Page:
By: Erin Stephens & Jessica Clifford
*Because of the nature of illicit drugs and the possible legal implications for those who use them, the staffers of Heard It Here have decided to change the names of these individuals in order to protect their identity.
Anna* stood under the blue awning at 665 W. Fourth St. with a pack of Pall Mall cigarettes in hand as she waited for her turn. In the window, behind her shoulder, a blue sheet of paper with black typeface read: Congregating in front of the building is not allowed.
Every day except Sunday for the past two years, the 31-year-old has come to Insight Human Services, Inc. for a “dosing” of methadone for her heroin addiction. In addition to being treated through medication-assisted therapy, Anna attends five “group” sessions per week.
“This place saved my life,” Anna said. “I was going to overdose on heroin and this place helped me get clean. It wasn’t easy.”
Insight Human Services, Inc. is a non-profit organization that provides substance abuse and mental health services in over 50 counties across North Carolina. For substance-abuse related cases, Insight offers varying levels of group and individual counseling, substance-abuse intensive outpatient treatment (SAIOP), substance-abuse comprehensive outpatient treatment (SACOT) and medication-assisted therapy.
Its corporate center and clinic in downtown Winston-Salem has been there for nearly 20 years. At the Fourth Street location alone, Insight Human Services typically treats about 1,100 adults and adolescents per year, according to Vice President of Communications Robin Lindner.
“Hours, times, sessions, and medication administration, as well as payment or billing methods, vary from client to client – depending on his/her prescribed treatment and/or financial situation,” said Lindner in an email.
At 11 o’clock on a gray Monday morning, clients shuffled in and out of Insight. At one moment two or three individuals talked to one another under the blue awnings. Later, three or four groups of people spread in front of the building chatted with one another before entering the building.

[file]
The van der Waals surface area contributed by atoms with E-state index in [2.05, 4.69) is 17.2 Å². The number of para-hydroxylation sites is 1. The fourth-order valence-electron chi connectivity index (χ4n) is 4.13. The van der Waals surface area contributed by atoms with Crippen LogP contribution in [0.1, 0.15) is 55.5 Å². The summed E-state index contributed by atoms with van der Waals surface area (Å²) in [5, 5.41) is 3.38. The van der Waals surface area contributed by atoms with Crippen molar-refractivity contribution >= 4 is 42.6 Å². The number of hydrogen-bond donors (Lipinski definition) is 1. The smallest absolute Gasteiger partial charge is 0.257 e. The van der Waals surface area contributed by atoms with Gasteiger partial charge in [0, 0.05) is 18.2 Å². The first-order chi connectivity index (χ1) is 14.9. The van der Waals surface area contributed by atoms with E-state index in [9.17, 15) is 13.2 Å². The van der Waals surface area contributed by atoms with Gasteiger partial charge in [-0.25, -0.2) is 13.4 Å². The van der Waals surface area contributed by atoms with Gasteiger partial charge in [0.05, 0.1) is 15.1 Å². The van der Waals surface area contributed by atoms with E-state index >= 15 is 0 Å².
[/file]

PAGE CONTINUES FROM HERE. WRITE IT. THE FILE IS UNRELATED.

According to the North Carolina Department of Health and Human Services, from 1999 to 2016, more than 12,000 North Carolinians died from opioid-related overdoses. The majority of these were unintentional overdoses. Since 2010, specifically heroin-related deaths have rapidly increased, according to the June 2017 Opioid-related Overdoses fact sheet.
In Forsyth County, opioid-related deaths have increased by 960% from 5 deaths in 1999 to 53 in 2015.
“There is an increase in opioid addiction,” said Lindner. “But we’ve been dealing with it for years before it was even in the news. For us, it’s a daily reality. Before there were opioids there was meth. Before that we were dealing with crack cocaine. Our level of clients doesn’t necessarily change with drug trends because there is always a new drug.”
Even while seeking treatment to help with addiction, some clients say that they can fall victim to a new array of drugs.
“This place can be good–it can be. But the thing is, that’s if you’re coming in, going to group, dosing and leaving,” said 28-year-old Sarah*, who said she has been coming to Insight for about a year and a half.
“When you come out here and get mixed in with a bunch of shit, honestly, it can be pretty bad,” she continued. “It can mess up your social life; you get introduced to other drugs because of people that are out here. I had never even seen methamphetamines ever in my life until I started here.”
Lindner said she could not discuss individual cases and notes that there is no guarantee that Sarah and those who milled in front of the building are clients of Insight who are actively pursuing recovery.
According to the National Drug Intelligence Center’s Methadone Fast Facts, methadone is a synthetic narcotic. It is used to treat an addiction to narcotics and can suppress withdrawal symptoms for 24 to 36 hours. Methadone only serves as a treatment, not a cure, for addiction.
Both Sarah and Anna said they were being treated for their opioid addiction with methadone through medication-assisted therapy as well as group counseling sessions.
The U.S. Food and Drug Administration (FDA) released a comprehensive Safety Announcement on Sept. 20, 2017, in which it stated, “Common side effects of buprenorphine and methadone include nausea, vomiting, constipation, muscle aches and cramps, and sleep problems.”
A few months ago, the stable dose of methadone for Sarah’s medication-assisted therapy was set at 120 mg a day. But when she left town to go to work for a week her medicine was cut down to almost nothing, she said. Because she wasn’t able to go to Insight to get her medication-assisted therapy as often as she had been, this affected her dosage of methadone.
“I’m still sick every day,” Sarah said. “Take ‘dope sick’ and times it by about ten and you have methadone withdrawals–shaking, convulsions, throwing up, nausea, diarrhea, and anxiety–pretty much if you take a cold and the stomach flu and put it together you have it.”
Incidents like this are anecdotal, according to Lindner.
“These are unfortunate and stigmas and stereotypes that are associated with mental illness and symptoms of addiction or a substance use disorder,” Lindner said in an email.
To Lindner, this sickness, along with the clients’ substance abuse and mental health issues do not define them.
“When we talk about our clients they are not ‘bad people,'” said Lindner. “They are people that are sick that we are trying to help get well.”